Congress Stepping in After Reorganizations, Leadership Vacuum Leave HHS Cybersecurity Center's Fate Unclear

David Thornton | Federal News Radio | June 20, 2018

The Health and Human Services Department doesn’t want to talk about its Health Cybersecurity and Communications Integration Center. And that’s no surprise, since it doesn’t seem to know what to do with it, and no one who was responsible for standing it up is involved with it anymore. Lawmakers from the House Committee on Energy and Commerce and the Senate committee on Health, Education, Labor and Pensions sent a letter on June 5 to HHS Secretary Alex Azar pointing out some significant omissions in the department’s Cybersecurity Threat Preparedness Report, which the department is required to submit to Congress. The report is supposed to detail HHS’ responsibilities and preparedness to deal with cyber threats in health care.

David Thornton Yet, according to the letter, the report made no mention whatsoever of the HCCIC. Which is strange, because the HCCIC was supposed to be the linchpin in HHS’ plans to coordinate information sharing about major cyber threats to the health care sector. The concept is based on the Homeland Security Department’s National Cybersecurity and Communications Integration Center (NCCIC), but with a more specific focus. But documents obtained by Federal News Radio show an internal disagreement within the HHS Office of Information Security in 2017 as to how the HCCIC fits into its structure.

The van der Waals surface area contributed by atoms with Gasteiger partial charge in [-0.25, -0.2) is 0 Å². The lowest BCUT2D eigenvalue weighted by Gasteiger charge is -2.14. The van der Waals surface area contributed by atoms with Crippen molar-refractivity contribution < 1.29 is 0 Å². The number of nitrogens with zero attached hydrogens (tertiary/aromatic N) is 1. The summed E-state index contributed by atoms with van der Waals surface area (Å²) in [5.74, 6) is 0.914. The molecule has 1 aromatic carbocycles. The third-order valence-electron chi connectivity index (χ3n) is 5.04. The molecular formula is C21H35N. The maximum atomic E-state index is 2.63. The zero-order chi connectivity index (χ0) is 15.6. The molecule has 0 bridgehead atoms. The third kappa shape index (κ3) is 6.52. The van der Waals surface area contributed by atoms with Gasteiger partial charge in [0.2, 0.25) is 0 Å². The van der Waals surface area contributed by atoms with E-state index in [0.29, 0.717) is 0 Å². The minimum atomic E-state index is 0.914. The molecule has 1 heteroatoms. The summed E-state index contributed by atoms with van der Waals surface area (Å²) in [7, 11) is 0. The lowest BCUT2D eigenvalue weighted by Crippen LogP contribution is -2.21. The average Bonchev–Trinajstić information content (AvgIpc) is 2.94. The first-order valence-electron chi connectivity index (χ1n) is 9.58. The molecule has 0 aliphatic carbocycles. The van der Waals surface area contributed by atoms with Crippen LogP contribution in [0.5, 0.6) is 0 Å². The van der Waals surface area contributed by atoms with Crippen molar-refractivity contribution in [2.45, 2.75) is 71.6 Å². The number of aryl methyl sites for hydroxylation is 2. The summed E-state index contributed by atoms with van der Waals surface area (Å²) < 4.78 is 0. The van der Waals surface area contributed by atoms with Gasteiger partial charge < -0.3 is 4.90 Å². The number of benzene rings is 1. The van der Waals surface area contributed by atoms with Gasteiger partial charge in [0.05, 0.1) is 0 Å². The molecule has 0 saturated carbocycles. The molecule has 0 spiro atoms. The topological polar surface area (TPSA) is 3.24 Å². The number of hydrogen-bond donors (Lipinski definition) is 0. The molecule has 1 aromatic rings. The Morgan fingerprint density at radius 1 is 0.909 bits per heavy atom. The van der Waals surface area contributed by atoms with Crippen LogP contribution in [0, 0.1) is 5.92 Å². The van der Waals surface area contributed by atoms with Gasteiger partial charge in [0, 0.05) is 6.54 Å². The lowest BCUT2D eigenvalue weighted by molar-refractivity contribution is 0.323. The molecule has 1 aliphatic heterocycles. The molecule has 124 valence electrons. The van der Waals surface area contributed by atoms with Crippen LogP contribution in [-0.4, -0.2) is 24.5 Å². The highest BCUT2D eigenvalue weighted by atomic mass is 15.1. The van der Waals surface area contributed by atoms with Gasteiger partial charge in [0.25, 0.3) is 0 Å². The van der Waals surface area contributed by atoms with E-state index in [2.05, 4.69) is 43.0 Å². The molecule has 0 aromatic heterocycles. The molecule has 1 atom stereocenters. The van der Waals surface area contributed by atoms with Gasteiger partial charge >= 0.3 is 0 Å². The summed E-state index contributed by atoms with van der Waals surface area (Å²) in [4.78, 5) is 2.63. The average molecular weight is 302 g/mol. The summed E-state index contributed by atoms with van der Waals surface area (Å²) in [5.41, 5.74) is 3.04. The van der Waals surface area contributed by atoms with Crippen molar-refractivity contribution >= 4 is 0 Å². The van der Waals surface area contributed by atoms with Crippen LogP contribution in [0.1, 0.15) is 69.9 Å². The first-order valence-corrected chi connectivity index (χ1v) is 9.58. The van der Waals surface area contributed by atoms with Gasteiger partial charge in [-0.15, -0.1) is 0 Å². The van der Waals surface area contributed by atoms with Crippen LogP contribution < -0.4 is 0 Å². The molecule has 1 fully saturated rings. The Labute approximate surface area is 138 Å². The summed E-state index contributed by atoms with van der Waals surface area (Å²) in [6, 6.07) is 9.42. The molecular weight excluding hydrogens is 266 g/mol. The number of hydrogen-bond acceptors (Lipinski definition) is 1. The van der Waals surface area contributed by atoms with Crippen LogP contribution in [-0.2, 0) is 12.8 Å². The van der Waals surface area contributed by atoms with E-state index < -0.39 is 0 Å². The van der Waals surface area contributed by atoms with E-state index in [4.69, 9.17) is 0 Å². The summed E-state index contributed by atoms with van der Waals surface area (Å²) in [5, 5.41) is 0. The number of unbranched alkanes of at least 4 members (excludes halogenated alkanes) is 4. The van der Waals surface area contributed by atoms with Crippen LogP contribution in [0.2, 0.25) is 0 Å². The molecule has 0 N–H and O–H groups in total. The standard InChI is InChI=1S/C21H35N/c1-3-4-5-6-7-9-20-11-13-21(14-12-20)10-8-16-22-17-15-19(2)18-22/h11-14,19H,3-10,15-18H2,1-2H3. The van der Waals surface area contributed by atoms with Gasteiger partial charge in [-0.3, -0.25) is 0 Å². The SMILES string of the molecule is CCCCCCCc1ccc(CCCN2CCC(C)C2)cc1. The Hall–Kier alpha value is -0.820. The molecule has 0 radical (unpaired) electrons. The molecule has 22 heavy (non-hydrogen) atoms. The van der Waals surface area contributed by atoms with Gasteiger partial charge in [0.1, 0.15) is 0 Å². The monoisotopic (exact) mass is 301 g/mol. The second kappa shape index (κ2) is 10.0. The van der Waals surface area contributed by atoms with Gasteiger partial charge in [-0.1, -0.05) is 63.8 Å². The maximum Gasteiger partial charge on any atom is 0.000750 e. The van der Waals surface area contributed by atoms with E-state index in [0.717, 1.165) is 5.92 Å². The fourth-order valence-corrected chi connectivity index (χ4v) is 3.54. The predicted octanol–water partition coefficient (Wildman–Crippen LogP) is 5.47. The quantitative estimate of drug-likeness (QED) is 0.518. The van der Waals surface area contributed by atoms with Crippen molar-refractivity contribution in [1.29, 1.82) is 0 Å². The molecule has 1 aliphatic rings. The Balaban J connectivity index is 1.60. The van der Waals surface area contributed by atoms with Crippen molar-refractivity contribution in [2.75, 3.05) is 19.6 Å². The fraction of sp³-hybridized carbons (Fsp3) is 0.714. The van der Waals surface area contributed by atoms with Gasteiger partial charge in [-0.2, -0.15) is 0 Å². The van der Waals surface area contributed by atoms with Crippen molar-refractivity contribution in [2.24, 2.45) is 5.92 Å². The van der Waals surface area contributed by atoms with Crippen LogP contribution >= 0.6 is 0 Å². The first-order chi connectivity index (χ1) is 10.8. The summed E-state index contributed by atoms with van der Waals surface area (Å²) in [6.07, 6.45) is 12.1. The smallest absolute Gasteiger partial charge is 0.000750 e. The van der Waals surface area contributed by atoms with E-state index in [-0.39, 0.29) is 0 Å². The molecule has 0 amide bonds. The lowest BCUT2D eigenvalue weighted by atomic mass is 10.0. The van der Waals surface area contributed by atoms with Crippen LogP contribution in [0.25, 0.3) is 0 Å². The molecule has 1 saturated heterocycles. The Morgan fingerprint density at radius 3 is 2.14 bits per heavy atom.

In July 2017, then-Chief Information Security Officer Chris Wlaschin decided to reorganize the HCCIC under the purview of the OIS Security Operations Division, alongside the internally-facing Computer Security Incident Response Center (CSIRC) and the Network Operations/Security Operations Center (NOC/SOC). But then-Deputy CISO Leo Scanlon argued that the HCCIC was never designed for operational purposes. Instead, it was supposed to serve an analytics function and provide sectorwide supporting. This was best illustrated during the WannaCry incident in May 2017, which prompted HHS to activate the HCCIC one month early...